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Accepted Paper:

Making ethically sound tissues, people and institutions: testing practices in enacting "safe" blood management in the Finnish Red Cross Blood Service  
Ronja Tammi (University of Helsinki)

Short abstract:

This paper, based on ethnographic fieldwork in the Finnish Red Cross Blood Service, analyses the ways testing is used to enact and determine the (un)ethicality of donated blood, blood products as well as the people and institutions handling and governing it.

Long abstract:

Blood can be considered as a classical topic—as a metaphor and as an actual human biological material—in social sciences studying phenomena of the medical world, kinship, and donation practices. However, since Titmuss’s famous book published in 1970, the world of blood and its donation have come a long way—or have they? In this paper, I examine how the ethics and moral properties of donated human blood, as well as the people donating, handling and governing it, are enacted in the testing practices of the Finnish Red Cross Blood Service's (FRCBS) everyday work.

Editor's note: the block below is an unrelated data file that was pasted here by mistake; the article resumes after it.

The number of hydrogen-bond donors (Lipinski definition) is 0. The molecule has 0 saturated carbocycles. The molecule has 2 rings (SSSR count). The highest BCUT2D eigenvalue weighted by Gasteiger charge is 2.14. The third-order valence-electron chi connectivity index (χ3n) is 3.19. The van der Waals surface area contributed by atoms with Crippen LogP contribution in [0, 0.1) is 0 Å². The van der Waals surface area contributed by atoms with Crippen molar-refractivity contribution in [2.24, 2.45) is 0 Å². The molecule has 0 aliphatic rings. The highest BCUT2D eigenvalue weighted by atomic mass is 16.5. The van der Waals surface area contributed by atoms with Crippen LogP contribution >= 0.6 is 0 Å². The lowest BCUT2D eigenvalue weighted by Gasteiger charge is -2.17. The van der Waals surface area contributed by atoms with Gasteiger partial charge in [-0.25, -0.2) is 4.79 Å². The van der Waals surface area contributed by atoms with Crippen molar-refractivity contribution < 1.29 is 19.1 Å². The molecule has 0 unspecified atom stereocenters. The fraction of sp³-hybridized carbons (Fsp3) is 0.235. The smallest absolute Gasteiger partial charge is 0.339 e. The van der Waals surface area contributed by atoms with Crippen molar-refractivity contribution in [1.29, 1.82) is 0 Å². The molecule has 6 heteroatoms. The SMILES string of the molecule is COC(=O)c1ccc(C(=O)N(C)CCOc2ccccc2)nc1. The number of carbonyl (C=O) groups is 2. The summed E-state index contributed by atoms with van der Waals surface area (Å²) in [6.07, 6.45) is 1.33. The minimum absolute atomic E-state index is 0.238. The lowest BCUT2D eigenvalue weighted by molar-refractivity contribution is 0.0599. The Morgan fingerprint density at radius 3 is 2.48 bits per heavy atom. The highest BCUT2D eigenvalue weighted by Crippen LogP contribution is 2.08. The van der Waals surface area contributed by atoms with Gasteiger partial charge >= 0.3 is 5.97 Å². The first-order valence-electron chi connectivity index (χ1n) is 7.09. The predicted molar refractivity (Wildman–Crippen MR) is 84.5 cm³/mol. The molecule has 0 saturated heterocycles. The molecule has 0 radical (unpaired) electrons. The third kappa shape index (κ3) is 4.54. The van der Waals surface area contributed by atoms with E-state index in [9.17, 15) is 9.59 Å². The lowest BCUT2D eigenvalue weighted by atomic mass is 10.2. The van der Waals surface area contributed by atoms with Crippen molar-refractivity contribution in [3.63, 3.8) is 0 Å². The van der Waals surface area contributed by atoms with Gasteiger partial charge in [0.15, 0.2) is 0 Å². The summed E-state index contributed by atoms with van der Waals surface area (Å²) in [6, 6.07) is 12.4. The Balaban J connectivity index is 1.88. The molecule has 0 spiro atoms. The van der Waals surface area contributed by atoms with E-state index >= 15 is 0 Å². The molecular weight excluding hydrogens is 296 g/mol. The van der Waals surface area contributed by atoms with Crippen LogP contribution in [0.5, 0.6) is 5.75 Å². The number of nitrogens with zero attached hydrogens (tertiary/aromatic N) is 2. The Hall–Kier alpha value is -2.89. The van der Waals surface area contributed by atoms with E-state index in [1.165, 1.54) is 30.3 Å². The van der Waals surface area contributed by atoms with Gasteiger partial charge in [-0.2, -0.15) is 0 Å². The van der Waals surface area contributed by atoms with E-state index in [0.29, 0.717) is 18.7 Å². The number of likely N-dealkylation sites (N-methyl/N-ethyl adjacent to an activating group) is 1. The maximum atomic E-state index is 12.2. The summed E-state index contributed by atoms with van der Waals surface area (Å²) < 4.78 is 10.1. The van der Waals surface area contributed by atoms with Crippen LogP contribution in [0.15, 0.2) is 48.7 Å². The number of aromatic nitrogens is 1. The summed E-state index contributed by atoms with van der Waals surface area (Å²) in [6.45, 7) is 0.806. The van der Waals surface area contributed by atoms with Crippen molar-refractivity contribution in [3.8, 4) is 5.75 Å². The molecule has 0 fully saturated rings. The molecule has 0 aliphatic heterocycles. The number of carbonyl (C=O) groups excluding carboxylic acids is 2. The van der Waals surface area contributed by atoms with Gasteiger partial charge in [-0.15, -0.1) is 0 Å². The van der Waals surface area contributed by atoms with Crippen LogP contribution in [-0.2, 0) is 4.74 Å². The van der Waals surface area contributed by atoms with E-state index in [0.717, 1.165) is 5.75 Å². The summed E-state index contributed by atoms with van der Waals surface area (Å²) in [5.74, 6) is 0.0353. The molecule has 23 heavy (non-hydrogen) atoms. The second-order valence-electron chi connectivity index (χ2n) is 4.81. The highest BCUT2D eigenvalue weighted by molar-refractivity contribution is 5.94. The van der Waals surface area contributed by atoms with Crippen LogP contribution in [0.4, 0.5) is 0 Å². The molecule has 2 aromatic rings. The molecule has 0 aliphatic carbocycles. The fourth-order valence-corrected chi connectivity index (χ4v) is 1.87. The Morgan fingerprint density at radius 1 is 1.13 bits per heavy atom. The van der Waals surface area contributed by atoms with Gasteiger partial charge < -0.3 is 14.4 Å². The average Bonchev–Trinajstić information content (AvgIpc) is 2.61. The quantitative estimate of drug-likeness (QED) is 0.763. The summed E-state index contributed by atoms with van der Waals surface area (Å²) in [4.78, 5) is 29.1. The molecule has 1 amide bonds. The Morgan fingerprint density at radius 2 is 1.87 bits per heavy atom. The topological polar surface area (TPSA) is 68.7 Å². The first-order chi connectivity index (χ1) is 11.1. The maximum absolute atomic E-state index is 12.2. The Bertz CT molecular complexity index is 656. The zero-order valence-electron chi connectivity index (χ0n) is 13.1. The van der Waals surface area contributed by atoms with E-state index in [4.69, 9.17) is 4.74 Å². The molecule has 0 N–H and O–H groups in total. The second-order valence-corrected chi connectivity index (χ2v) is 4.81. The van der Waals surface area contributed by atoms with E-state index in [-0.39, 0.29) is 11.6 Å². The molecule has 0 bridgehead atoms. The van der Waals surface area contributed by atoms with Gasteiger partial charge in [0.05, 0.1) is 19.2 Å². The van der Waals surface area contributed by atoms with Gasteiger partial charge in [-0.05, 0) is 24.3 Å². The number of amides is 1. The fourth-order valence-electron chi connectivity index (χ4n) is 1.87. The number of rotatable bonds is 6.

This paper stems from ethnographic fieldwork and expert interviews collected in 2023–2024 at the FRCBS. The fieldwork was conducted at the main FRCBS site, which is an extraordinary place: all blood donated in Finland is transported there, where it is separated and processed into various blood products, tested for infectious diseases as well as for blood groups, and eventually sent to hospitals. In this paper, which is still very much a work-in-progress, I focus on looking into the ways blood products sold for hospitals, as well as their handlers, governing institutions and donors are enacted as (un)ethical and how value is given for donated human blood in these everyday practices.

This paper if part of my doctoral research project, in which I study the everyday ethics of donated tissues in Finland, analysing egg, blood and corneal donation practices in parallel. In my project I am particularly interested in the role and meanings of genetics in these ethical practices.

Traditional Open Panel P309
Governing biomedical tests: towards social studies of bio-medical testing?
  Session 2 Friday 19 July, 2024, -